A quick Update

So yes, here we are – November and Nanowrimo has begun – my profile page there is http://www.nanowrimo.org/en/participants/ludd72 and should be reflecting the word count as I remember to update and transcribe my pages of notes. I’m only counting what I’ve typed up as opposed to what is scribbled, so the actual running total is somewhat higher.

This week has also seen a significant step forward in my shenanigans with HSBC over missold PPI – having upheld/agreed to follow the court decisions and told me as such back at the end of August, I was supposed to have been told by the end of September what they would be offering as a settlement. That date came and went and after giving them a week or two extra I started making myself known at the local branch on a regular basis and being politely irritated about the lack of information.

After being told that my name seemed to have dropped off the distribution list without explanation and expressing a little mild disbelief at the failure of their efficient CRM systems I’ve had a call this week offering a new settlement which sounds reasonable and which should pay off the last of the wedding costs – so we’ll see what arrives in the post shortly and make a decision at that point.

And this evening’s fun and games would not be complete without revealing to you that even as I sit here typing, my first wholemeal dough is currently ‘proving’ in the kitchen ahead of its bake. If it works then it should be an intriguing chocolate wholemeal loaf. If it fails then it might be turned into a Dwarven Battle Croisant.

If it works I’ll post the recipe and a picture…

From the Nanowrimo – a short extract posted today:

It has to be word of mouth, I guess, for the most part. Really, it has to be – I don’t really have the budget to advertise, no matter how tax-deductible it is. There’s a regular advert in the local paper, and an entry in the yellow pages and the online equivalents – but there’s only so much I can put in one of those before attracting the attention of either trading standards or the tax man. Craigslist has been a bit of a boon – though its also a source of serious headaches – the very anonymity that is its draw makes for a high signal to noise ratio which can make it extremely frustrating, especially if I don’t recognise a time-waster soon enough.
Quite how this had translated to a semi-regular stream of consultations I never really worked out – I’m still resolutely an outsider but I have useful skills that I’m willing to use. I’m not a charity and I don’t pretend to be anything but mercenary – and perhaps that simplicity appeals. Money is never discussed, but a fair price ends up being paid for results. The poker games down the pub are always fun too – although I don’t play as often as I like. This is a pity as its often at these evenings that the work finds me. In this particular instance I’d been introduced to my client by one of my semi-regular fellow players in one of the breaks in play while we waited for the other tables to finish their games.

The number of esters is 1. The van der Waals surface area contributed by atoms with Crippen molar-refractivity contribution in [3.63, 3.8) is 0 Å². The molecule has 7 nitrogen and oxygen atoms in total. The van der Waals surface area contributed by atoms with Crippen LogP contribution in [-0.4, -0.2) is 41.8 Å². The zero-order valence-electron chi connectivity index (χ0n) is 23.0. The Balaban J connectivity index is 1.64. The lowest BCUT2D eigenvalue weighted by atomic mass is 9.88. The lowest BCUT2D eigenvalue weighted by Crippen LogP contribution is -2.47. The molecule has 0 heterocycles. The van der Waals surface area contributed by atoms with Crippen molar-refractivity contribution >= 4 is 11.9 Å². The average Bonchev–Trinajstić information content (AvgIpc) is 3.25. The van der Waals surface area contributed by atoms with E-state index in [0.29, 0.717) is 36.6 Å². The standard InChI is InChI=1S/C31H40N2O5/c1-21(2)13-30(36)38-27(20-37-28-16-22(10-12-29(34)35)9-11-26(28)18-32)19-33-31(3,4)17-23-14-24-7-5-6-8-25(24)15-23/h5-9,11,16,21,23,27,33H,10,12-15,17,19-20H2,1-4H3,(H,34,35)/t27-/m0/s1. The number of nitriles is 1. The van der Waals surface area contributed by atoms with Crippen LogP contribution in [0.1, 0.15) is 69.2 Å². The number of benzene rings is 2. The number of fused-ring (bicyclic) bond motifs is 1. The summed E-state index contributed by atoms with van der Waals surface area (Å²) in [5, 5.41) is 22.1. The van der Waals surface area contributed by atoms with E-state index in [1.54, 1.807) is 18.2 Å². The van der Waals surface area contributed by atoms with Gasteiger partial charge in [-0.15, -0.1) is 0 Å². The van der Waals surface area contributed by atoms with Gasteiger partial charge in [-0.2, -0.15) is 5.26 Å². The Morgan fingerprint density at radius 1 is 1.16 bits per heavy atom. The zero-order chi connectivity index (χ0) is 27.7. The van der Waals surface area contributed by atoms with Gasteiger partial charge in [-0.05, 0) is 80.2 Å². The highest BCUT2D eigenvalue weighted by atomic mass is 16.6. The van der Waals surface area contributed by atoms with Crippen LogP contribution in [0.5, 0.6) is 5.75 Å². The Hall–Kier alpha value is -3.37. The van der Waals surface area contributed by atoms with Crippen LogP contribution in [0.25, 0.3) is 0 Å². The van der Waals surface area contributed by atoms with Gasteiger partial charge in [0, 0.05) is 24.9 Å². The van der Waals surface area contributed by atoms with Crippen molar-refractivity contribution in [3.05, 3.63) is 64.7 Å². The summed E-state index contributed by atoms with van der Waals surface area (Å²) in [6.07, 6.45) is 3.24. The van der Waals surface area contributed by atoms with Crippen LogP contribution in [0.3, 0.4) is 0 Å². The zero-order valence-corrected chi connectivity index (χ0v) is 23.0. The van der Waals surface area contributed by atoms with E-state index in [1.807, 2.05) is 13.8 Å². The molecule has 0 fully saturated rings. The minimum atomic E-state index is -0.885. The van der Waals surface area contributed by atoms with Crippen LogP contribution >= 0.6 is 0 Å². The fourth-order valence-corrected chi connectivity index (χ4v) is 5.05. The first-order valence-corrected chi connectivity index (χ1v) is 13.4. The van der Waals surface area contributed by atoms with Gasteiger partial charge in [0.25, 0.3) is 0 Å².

I’d heard the basics – the bones of the story if you’ll forgive the somewhat macabre pun under the circumstances. I’d mostly heard it from the professionally scandalised reports in the local news: the desecrated grave, graffiti, damaged headstone and picture of the grieving parents and local gypsy spokesman.
It was being reported as a hate crime: a senseless targeting of the gypsy community by small-minded bigots on a drunken rampage. The family – or families, rather – were not so sure.
The grave itself had been disturbed and that seemed to be too much effort for drunken thugs no matter how drunk or drugged up or otherwise sick in the head. The police pathologist had confirmed that the body was intact – but in the listing of grave contents, the girl’s mother had noted that a locket buried with her was not mentioned.
Distraught, the family had raised it with the investigating officers but no great progress was made from that point. The trail had precious little evidence about who had disturbed the poor girl’s final resting place and more than enough circumstantial evidence to link it to anti-Muslim attacked in nearby Feltham.
Angry as they were, the family might have given up – chalking it up to the system failing them again, were it not for their daughter’s ghost appearing to them at the dinner table.
The ghost part of the story hadn’t been reported of course – as the stranger at the bar told me, they’d thought of asking a local priest but they didn’t much like any of the current bunch:
“Your old man now – he knew what was what – he did good services and people stayed down when we put them in the ground. The new guys though – good enough for the births, weddings and the like but they’d laugh us out the church, or try counselling us…” and here he paused a visibly shuddered at the thought. “No good to that poor girl and her parents though. Can’t ‘counsel’ a girl away – doesn’t work like that, wouldn’t be right if it did either.”
I’d known at that moment where this was going – its never been a part of how I define myself but that damned word of mouth bit tends to embroider what I’ve done sometimes.

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